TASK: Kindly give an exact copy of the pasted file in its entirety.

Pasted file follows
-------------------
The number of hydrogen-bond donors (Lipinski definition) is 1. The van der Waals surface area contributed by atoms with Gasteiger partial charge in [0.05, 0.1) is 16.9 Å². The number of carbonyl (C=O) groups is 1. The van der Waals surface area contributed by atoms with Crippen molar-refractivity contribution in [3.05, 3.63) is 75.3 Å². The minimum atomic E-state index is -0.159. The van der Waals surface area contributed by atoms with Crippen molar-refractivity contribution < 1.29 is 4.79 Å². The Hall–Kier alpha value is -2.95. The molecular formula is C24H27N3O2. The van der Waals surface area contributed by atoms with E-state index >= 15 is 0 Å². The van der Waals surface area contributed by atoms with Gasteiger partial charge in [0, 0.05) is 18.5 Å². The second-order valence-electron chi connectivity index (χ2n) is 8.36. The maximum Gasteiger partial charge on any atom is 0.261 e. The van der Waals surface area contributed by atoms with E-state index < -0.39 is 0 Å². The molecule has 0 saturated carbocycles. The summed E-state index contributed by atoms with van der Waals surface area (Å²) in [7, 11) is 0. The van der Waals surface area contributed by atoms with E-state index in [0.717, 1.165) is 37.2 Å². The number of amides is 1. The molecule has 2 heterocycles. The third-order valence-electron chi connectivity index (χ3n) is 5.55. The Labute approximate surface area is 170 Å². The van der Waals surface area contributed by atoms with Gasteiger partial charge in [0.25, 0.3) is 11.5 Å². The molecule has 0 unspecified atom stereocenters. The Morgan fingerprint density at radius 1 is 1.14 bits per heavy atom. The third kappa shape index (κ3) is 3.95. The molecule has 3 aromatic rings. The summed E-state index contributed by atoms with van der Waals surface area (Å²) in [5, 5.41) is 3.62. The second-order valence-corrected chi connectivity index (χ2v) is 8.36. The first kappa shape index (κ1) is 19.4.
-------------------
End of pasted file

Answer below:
The number of hydrogen-bond donors (Lipinski definition) is 1. The van der Waals surface area contributed by atoms with Gasteiger partial charge in [0.05, 0.1) is 16.9 Å². The number of carbonyl (C=O) groups is 1. The van der Waals surface area contributed by atoms with Crippen molar-refractivity contribution in [3.05, 3.63) is 75.3 Å². The minimum atomic E-state index is -0.159. The van der Waals surface area contributed by atoms with Crippen molar-refractivity contribution < 1.29 is 4.79 Å². The Hall–Kier alpha value is -2.95. The molecular formula is C24H27N3O2. The van der Waals surface area contributed by atoms with E-state index >= 15 is 0 Å². The van der Waals surface area contributed by atoms with Gasteiger partial charge in [0, 0.05) is 18.5 Å². The second-order valence-electron chi connectivity index (χ2n) is 8.36. The maximum Gasteiger partial charge on any atom is 0.261 e. The van der Waals surface area contributed by atoms with E-state index < -0.39 is 0 Å². The molecule has 0 saturated carbocycles. The summed E-state index contributed by atoms with van der Waals surface area (Å²) in [7, 11) is 0. The van der Waals surface area contributed by atoms with E-state index in [0.717, 1.165) is 37.2 Å². The number of amides is 1. The molecule has 2 heterocycles. The third-order valence-electron chi connectivity index (χ3n) is 5.55. The Labute approximate surface area is 170 Å². The van der Waals surface area contributed by atoms with Gasteiger partial charge in [0.25, 0.3) is 11.5 Å². The molecule has 0 unspecified atom stereocenters. The Morgan fingerprint density at radius 1 is 1.14 bits per heavy atom. The third kappa shape index (κ3) is 3.95. The molecule has 3 aromatic rings. The summed E-state index contributed by atoms with van der Waals surface area (Å²) in [5, 5.41) is 3.62. The second-order valence-corrected chi connectivity index (χ2v) is 8.36. The first kappa shape index (κ1) is 19.4.